In "American Housewife," premiering Tuesday on ABC, average is the new diverse.
While its broadcast rivals continue to struggle in the comedy department, the network has built a successful formula of sitcoms centered on distinctive families, from striving Taiwanese immigrants ("Fresh Off The Boat") to upscale African Americans ("black-ish").
This fall, the network seems determined to expand the very definition of "diversity," all too often used as shorthand for "nonwhite," to include people of varying incomes, body shapes and physical abilities. That is, to look a bit more like the country in which we live.
First there was "Speechless," starring Minnie Driver as a mother of modest means who advocates fiercely on behalf of her son with cerebral palsy. And now there's "American Housewife," a series that depicts two groups sorely underrepresented on television despite constituting a large swath of the American populace: the middle class and the (ever-so-slightly) overweight.
Created by Sarah Dunn, "American Housewife" follows Katie Otto (Katy Mixon), a "well-nourished" stay-at-home mom of three living among the Lululemon-clad size 0s in Westport, Conn., a bastion for hedge-fund gazillionaires. Though Katie is neither fat nor poor, her neighbors, with their "big houses and tiny butts," certainly make her feel that way, and when it comes to wealth and weight, it's all relative.
With a "cozy" rented house and a daughter plagued by anxiety issues, Katie feels like a misfit. Then she learns that her neighbor, known only as "Fat Pam," is moving to Vermont, officially making Katie "the second-fattest housewife in Westport," a title she is loath to inherit.
"It's like stepping into a really bright spotlight," she explains to her adoring husband, Greg (Diedrich Bader, "Veep"), "and it's making me feel really bad about something I already don't feel great about in the first place." He proposes a solution, or what passes for one: Find a "largerish-type gal" to buy Fat Pam's house.
A fish-out-of-water sitcom that purports to celebrate normalcy in a world warped by privilege and unrealistic ideals, "American Housewife" embraces a woman with an average physique while shaming the heavier set and engaging in the very type of exclusion and intolerance it aims to ridicule.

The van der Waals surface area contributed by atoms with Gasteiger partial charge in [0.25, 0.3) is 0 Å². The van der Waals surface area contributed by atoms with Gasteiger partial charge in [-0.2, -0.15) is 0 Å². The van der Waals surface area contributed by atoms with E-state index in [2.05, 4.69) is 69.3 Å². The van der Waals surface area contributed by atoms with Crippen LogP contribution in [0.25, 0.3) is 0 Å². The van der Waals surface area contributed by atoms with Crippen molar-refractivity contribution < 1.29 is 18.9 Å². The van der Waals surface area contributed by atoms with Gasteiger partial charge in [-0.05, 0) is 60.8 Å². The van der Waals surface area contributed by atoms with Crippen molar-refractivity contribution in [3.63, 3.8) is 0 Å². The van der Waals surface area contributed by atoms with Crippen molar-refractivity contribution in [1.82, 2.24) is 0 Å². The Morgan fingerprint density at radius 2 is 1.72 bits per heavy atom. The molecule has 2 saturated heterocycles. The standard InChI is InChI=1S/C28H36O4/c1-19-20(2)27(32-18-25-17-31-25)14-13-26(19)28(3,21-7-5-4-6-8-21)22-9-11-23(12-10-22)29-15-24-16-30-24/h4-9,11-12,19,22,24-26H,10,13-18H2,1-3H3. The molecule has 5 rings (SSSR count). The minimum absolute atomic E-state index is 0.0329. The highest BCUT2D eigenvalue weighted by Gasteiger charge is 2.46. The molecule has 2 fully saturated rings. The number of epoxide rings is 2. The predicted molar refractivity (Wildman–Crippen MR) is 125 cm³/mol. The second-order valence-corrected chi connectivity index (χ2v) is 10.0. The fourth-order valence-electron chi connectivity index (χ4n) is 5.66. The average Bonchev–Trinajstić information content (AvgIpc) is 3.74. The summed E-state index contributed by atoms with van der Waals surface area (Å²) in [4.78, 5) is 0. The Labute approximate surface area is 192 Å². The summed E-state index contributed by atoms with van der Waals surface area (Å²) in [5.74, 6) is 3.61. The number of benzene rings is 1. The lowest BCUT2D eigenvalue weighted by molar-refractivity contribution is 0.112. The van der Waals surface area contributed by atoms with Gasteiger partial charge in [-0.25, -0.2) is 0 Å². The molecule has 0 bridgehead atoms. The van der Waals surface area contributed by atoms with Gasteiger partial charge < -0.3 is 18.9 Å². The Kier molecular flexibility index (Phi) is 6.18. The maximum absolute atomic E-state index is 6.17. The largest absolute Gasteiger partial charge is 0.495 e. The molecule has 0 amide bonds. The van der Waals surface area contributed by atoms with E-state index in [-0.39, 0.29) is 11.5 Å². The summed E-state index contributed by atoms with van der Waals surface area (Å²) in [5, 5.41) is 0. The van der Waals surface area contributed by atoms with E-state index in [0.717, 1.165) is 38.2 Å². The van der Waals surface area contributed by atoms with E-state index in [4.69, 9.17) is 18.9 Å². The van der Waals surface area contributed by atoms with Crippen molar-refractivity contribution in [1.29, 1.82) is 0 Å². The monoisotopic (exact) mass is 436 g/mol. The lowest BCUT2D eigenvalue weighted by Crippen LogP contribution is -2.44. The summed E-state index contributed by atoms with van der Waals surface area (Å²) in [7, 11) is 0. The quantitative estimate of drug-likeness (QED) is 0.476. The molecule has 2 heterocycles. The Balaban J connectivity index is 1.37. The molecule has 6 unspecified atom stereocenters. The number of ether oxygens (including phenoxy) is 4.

Viewed in a charitable light, the show is simply making the point that people — and perhaps women in particular — soothe our insecurities by comparing ourselves to those who are worse off (or in this case, bigger).
But even so, there are too many moments in the pilot that feel unnecessarily cruel and regressive, as when Greg observes of a plus-size, prospective buyer, "There's no getting around her on the sidewalk."
Such meanness mars what is otherwise a sharply observed sitcom. Mixon, who starred in "Mike & Molly," another comedy that dealt with class and body image, is a delight. Blessed with cavernous dimples and the most expressive set of eyebrows this side of Lady Mary Crawley, she conveys Katie's insecurities in a way that's convincing but never self-loathing, even when the writing veers in that direction.
As Katie, Mixon is a comfortable proxy for the audience, the proudly imperfect mom who shows up at school dropoff wearing a backward pizza-stained shirt and is baffled by the grown women around her who seem "to do nothing but diet and work out."
Thankfully, Katie can commiserate with her friends, who also fall outside the community's prevailing demographics: Angela (Carly Hughes) is a black lesbian going through a nasty divorce, while Doris (Ali Wong) is a sarcastic, super-wealthy Tiger Mom (hopefully the series can harness some of the brilliance Wong displays in her Netflix special, "Baby Cobra").
Originally known as "The Second Fattest Housewife in Westport," "American Housewife" is about class as much as body image. After all, it costs a lot of money to barely subsist on a diet of $8 organic juices, and the Ottos, while comfortable, are clearly not members of the 1%.
But as Katie explains in voiceover, they were attracted to Westport because of its high-quality public schools with programs for their youngest child, Anna Kat (Julia Butters), who has what appears to be obsessive compulsive disorder.
"American Housewife" joins a growing number of shows and movies ("Bad Moms," "Odd Mom Out," "Better Things") that take what is invariably described as a "refreshingly honest" view on parenthood.
Dunn, a novelist and TV writer with credits including "Spin City" and "Bunheads," has a keen eye for anthropological details and an understanding of the interplay among class, consumerism and motherhood.
In contrast to the uptight helicopter moms around her, Katie jokes about eating soft cheeses while pregnant and — gasp! — admits she favors Anna Kat over her other children. She is "so real," as the Westport "skinnies" tell her, through clenched grins.
With good reason, Katie worries that her kids might be affected by their surroundings. Her oldest, Taylor (Meg Donnelly), is pretty, thin and popular, while middle child Oliver (Daniel DiMaggio) is the show's Alex P. Keaton, a boy capitalist who peruses copies of the Robb Report for fun.
"My full-time job is to make sure two of my kids fit in less and one fits in more," she explains.
Lurking somewhere in "American Housewife" is an incisive sitcom that can sit companionably along with ABC's thoughtful, culturally relevant sitcoms. In a mostly encouraging sign, the second episode of "American Housewife" ditches the weight talk almost entirely, but it also feels softer and, like its revised title, generic. "American Housewife" needs to find the middle ground.